Astrology is central to religious practice on account of the opportunity it presents to contact celestial deities, or to synchronize human affairs with eternal truths. The most important features of devotional astrology are the sacred calendars which were established up long ago in order to identify the most auspicious dates -- and often times -- to perform religious rituals. The legacy is clear in Christmas, which dramatically borrowed 25th Dec., the Roman festival of the Unconquered Sun. Easter, adapting an ancient Babylonian festival, has Christ resurrected on the first Sunday -- the day sacred to the Sun -- after the first full moon following the spring equinox -- when day and night, light and dark, are equally balanced. The Hebrew rules, set out in the Old Testament could not be clearer: God will only take notice of such rituals if they are properly coordinated with the sun and moon. To do otherwise is to risk divine wrath.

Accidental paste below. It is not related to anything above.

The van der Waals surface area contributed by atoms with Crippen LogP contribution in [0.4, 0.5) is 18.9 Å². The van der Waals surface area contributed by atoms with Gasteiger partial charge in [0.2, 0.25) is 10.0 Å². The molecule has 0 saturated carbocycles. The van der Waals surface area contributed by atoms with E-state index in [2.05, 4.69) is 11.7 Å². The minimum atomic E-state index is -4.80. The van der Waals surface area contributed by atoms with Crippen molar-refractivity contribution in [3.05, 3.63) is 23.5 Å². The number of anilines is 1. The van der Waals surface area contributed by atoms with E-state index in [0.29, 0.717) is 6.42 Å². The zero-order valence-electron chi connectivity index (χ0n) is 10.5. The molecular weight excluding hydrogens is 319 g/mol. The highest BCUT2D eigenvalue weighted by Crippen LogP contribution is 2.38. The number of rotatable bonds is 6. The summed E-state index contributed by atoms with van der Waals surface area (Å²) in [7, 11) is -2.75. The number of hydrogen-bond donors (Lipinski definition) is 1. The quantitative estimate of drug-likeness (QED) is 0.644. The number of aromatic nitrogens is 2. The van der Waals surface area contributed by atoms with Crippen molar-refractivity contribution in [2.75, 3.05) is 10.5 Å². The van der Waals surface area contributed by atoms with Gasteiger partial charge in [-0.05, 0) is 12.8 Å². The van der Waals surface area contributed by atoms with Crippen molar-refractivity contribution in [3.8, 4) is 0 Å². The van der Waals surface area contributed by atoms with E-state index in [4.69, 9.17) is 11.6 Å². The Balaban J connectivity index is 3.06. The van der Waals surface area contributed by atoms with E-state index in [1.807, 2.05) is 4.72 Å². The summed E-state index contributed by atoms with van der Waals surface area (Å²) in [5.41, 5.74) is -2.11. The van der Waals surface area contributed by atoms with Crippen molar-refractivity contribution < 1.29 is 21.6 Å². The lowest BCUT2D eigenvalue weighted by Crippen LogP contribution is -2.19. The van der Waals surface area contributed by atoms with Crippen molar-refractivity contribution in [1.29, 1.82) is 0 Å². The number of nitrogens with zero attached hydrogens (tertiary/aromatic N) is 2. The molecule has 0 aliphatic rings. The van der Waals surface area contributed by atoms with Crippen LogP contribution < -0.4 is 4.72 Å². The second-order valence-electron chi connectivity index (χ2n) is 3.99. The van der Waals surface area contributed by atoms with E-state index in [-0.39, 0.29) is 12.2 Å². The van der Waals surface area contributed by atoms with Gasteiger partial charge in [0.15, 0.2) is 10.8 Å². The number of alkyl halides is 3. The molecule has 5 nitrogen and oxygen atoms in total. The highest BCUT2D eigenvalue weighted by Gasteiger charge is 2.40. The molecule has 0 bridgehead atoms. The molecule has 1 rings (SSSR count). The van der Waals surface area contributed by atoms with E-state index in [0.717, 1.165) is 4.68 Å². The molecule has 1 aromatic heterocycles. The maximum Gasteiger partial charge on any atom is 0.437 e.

The ancient zodiac signs survive in the modern West because, uniquely, in an age of aggressive consumerism, media-overload and scientific materialism, they encourage people to reflect on themselves and their inner worlds; their hopes, fears and secret motivations. In mass culture, astrology replaces the remote scientific language of relativity and light-years with stories of love and luck. In an era when we are now aware that we live on an insignificant planet on the edge of a minor galaxy, astrology restores each individual to the center of their own cosmos. According to its practitioners it provides a sense of personal meaning and purpose and, sometimes, a guide to action. Both astrology's advocates and its critics find rare agreement on this point. This has nothing to do with the truth of astrology's claims, but it does explain its survival in the 21st century.